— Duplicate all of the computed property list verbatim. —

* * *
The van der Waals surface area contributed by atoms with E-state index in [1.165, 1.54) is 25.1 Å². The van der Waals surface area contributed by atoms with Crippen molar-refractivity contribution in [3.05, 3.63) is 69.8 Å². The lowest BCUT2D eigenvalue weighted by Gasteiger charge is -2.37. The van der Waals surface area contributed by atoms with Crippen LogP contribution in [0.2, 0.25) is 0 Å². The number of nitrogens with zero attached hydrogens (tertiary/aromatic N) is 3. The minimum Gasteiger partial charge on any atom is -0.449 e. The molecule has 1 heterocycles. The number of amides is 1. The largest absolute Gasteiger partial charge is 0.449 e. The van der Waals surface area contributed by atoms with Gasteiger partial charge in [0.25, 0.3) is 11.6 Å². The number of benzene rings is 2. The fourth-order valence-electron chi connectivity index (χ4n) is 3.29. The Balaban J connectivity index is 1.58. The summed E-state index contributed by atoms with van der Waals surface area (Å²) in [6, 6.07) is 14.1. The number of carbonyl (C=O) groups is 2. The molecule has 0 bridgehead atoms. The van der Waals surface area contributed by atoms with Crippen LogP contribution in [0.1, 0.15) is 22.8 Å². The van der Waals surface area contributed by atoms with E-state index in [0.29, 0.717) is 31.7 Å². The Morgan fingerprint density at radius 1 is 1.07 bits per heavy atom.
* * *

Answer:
The van der Waals surface area contributed by atoms with E-state index in [1.165, 1.54) is 25.1 Å². The van der Waals surface area contributed by atoms with Crippen molar-refractivity contribution in [3.05, 3.63) is 69.8 Å². The lowest BCUT2D eigenvalue weighted by Gasteiger charge is -2.37. The van der Waals surface area contributed by atoms with Crippen LogP contribution in [0.2, 0.25) is 0 Å². The number of nitrogens with zero attached hydrogens (tertiary/aromatic N) is 3. The minimum Gasteiger partial charge on any atom is -0.449 e. The molecule has 1 heterocycles. The number of amides is 1. The largest absolute Gasteiger partial charge is 0.449 e. The van der Waals surface area contributed by atoms with Gasteiger partial charge in [0.25, 0.3) is 11.6 Å². The number of benzene rings is 2. The fourth-order valence-electron chi connectivity index (χ4n) is 3.29. The Balaban J connectivity index is 1.58. The summed E-state index contributed by atoms with van der Waals surface area (Å²) in [6, 6.07) is 14.1. The number of carbonyl (C=O) groups is 2. The molecule has 0 bridgehead atoms. The van der Waals surface area contributed by atoms with Crippen LogP contribution in [0.1, 0.15) is 22.8 Å². The van der Waals surface area contributed by atoms with E-state index in [0.29, 0.717) is 31.7 Å². The Morgan fingerprint density at radius 1 is 1.07 bits per heavy atom.